Texas Hospital Uses RTs in the OR STAT Lab

 Updated: August 29, 2017

  Tags: AARC Members

image of an operating room

A few years ago, the OR STAT lab at Covenant Health in Lubbock, TX dissolved and its services were incorporated into the main lab at the hospital. Physicians didn’t love the change, and when they issued a request for the OR STAT lab to be reinstated, it was time for respiratory therapists to take the lead.

“Our blood gas supervisor, who is a cardiopulmonary tech himself, and has been for many years, was asked to help with the re-implementation of the OR STAT lab,” said Dawn Robinson, MBA, RRT, director of respiratory care services. “When asked, ‘how will you staff this lab?’ his suggestion was to bring in respiratory therapists.”

Perfect fit

According to Robinson, who now manages the OR STAT lab along with the respiratory care department, RTs were perfect for the job. They were already knowledgeable about hemodynamics, balloon pumps, arterial puncture, and the interpretation of lab results, and their background and training gave them an advantage when it came to the additional training they would need in arterial line (or artline) insertions.

The first therapists trained in the lab were those who had excellent critical care experience. They had also been trained as a part of the department’s Airway Management Team, which was implemented a number of years ago to train RTs to intubate.

“These highly skilled RTs were the first to be allowed to work in our OR STAT lab based on their experience and critical thinking abilities,” Robinson said.

The artline training they received consisted of hands-on sessions with an anesthesiologist and the blood gas supervisor. Each therapist performed a required minimum of 30 supervised artline insertions before performing the procedure on a solo basis.

Long list of responsibilities

RTs have staffed the OR STAT lab for seven years now, and Robinson says their responsibilities include:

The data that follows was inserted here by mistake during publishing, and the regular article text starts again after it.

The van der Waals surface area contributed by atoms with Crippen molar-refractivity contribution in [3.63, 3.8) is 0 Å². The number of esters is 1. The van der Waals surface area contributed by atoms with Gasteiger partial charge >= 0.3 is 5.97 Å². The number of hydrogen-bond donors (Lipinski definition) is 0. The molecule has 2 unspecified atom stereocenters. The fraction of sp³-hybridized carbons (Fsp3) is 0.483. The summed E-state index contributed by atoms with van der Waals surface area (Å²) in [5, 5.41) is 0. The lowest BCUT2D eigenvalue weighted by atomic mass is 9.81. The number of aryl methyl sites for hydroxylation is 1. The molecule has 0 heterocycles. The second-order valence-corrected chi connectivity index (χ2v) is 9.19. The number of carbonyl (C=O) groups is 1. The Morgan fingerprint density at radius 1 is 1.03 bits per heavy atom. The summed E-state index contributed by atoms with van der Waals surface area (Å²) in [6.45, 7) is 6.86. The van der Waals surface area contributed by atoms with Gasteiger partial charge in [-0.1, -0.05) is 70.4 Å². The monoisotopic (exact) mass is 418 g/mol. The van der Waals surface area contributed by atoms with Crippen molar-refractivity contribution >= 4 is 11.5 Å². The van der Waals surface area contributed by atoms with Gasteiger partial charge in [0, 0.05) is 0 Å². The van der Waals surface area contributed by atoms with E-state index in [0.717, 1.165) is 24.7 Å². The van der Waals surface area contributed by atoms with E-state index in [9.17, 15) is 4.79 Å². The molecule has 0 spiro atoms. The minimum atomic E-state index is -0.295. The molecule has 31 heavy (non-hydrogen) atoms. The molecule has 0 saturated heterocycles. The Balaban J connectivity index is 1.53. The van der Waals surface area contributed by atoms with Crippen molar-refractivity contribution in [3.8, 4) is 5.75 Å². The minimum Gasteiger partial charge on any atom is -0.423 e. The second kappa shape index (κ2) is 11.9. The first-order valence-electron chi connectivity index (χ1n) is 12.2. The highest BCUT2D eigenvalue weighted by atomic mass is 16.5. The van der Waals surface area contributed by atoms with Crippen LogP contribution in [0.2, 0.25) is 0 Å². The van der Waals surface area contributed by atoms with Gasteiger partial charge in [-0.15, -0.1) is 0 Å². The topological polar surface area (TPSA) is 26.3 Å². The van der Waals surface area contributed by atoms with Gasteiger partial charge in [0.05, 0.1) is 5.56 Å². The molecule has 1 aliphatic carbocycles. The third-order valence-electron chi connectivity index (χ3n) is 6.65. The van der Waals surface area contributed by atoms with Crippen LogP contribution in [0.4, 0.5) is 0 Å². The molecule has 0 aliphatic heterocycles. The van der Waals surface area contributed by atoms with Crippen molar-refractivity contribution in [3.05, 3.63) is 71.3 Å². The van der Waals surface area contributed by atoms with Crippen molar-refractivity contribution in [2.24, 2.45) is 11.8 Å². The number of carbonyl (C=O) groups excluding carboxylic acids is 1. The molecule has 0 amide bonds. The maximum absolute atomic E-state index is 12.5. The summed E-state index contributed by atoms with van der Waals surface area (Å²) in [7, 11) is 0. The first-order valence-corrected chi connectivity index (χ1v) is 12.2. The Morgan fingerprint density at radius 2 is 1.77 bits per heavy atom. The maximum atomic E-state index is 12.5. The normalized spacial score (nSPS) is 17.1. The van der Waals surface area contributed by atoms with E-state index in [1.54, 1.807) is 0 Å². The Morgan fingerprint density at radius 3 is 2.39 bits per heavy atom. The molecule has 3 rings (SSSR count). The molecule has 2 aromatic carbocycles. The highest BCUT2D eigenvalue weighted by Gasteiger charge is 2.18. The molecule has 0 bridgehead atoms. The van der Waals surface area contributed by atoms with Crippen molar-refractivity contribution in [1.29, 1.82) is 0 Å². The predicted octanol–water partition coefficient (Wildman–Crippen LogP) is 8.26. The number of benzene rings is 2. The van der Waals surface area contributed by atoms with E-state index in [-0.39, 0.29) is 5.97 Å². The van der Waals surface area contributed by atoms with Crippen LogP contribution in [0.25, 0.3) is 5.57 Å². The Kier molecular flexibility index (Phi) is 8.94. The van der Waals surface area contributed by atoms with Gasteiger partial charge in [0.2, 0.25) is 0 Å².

• Performing Artline insertions and invasive CVP monitoring
  • Assisting with IABP setup
  • Assisting with trans-esophageal probe during open heart procedures
  • Drawing and running labs in the OR suite: ABG’s, ACT, HepCon
  • Assisting the perfusionist
  • Transporting and setting up of lines post-surgery in the ICU
  • Assisting in PACU as needed for ventilated patients/BiPAP patients/blood gases
  • Setting up and assist with floating Swan Ganz catheters with monitoring of SVO2, CO, CI, and PA pressures
  • Conducting cerebral oximeter setup and monitoring

Since RTs assist physicians as they set up for procedures or various interventions in the OR suite, a level of teamwork developed that Robinson says “improved our relationships with our physicians and shown them that we are a trusted and valued partner in the care of patients.”

An overall improvement in patient care resulted as well, due to the respiratory therapist’s ability to quickly identify critical values in test results, thus helping the physician immediately identify problems with the patient.

Three pieces of advice

What advice does Dawn Robinson have for other RT managers who would like to expand their services to the OR STAT lab? Here are her top three recommendations —

  1. Be passionate about what you do, advocate for your teams to everyone. Respiratory therapists add tremendous value to the care of patients due to their education and skills.
  2. Get physicians on your side; get your staff excited about new opportunities; think outside the box.
  3. Don’t recreate the wheel; lean on others who have reached these milestones and ask how they went about achieving these opportunities.